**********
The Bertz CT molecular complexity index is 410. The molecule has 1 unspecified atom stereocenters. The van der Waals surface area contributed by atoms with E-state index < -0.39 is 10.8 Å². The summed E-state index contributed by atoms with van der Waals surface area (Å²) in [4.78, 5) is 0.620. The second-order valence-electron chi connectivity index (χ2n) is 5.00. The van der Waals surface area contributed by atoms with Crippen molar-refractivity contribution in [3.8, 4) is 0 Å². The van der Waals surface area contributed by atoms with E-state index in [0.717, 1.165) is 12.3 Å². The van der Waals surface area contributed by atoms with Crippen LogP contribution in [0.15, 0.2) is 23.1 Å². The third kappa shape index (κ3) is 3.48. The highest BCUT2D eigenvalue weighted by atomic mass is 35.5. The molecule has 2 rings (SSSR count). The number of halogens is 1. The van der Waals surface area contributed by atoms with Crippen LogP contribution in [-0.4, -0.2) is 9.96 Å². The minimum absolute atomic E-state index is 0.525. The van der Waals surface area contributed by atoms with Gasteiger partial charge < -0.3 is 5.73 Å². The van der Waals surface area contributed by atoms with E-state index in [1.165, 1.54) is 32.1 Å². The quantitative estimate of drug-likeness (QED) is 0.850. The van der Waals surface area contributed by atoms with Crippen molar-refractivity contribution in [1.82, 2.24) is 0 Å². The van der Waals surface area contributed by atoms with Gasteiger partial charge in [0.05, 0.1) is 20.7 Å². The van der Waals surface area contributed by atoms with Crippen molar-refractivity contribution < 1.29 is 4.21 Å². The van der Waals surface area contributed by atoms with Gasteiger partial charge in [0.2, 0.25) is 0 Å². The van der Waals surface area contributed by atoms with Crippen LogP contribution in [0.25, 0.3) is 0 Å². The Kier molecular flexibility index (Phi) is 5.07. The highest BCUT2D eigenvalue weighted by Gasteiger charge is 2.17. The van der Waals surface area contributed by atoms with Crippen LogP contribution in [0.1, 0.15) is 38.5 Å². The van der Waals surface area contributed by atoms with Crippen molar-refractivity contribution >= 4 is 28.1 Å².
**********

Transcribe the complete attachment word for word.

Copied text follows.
The Bertz CT molecular complexity index is 410. The molecule has 1 unspecified atom stereocenters. The van der Waals surface area contributed by atoms with E-state index < -0.39 is 10.8 Å². The summed E-state index contributed by atoms with van der Waals surface area (Å²) in [4.78, 5) is 0.620. The second-order valence-electron chi connectivity index (χ2n) is 5.00. The van der Waals surface area contributed by atoms with Crippen molar-refractivity contribution in [3.8, 4) is 0 Å². The van der Waals surface area contributed by atoms with E-state index in [0.717, 1.165) is 12.3 Å². The van der Waals surface area contributed by atoms with Crippen LogP contribution in [0.15, 0.2) is 23.1 Å². The third kappa shape index (κ3) is 3.48. The highest BCUT2D eigenvalue weighted by atomic mass is 35.5. The molecule has 2 rings (SSSR count). The number of halogens is 1. The van der Waals surface area contributed by atoms with Crippen LogP contribution in [-0.4, -0.2) is 9.96 Å². The minimum absolute atomic E-state index is 0.525. The van der Waals surface area contributed by atoms with Gasteiger partial charge < -0.3 is 5.73 Å². The van der Waals surface area contributed by atoms with E-state index in [1.165, 1.54) is 32.1 Å². The quantitative estimate of drug-likeness (QED) is 0.850. The van der Waals surface area contributed by atoms with Crippen molar-refractivity contribution in [1.82, 2.24) is 0 Å². The van der Waals surface area contributed by atoms with Gasteiger partial charge in [0.05, 0.1) is 20.7 Å². The van der Waals surface area contributed by atoms with Crippen molar-refractivity contribution < 1.29 is 4.21 Å². The van der Waals surface area contributed by atoms with Gasteiger partial charge in [0.2, 0.25) is 0 Å². The van der Waals surface area contributed by atoms with Crippen LogP contribution in [0.25, 0.3) is 0 Å². The Kier molecular flexibility index (Phi) is 5.07. The highest BCUT2D eigenvalue weighted by Gasteiger charge is 2.17. The van der Waals surface area contributed by atoms with Crippen LogP contribution in [0.1, 0.15) is 38.5 Å². The van der Waals surface area contributed by atoms with Crippen molar-refractivity contribution >= 4 is 28.1 Å².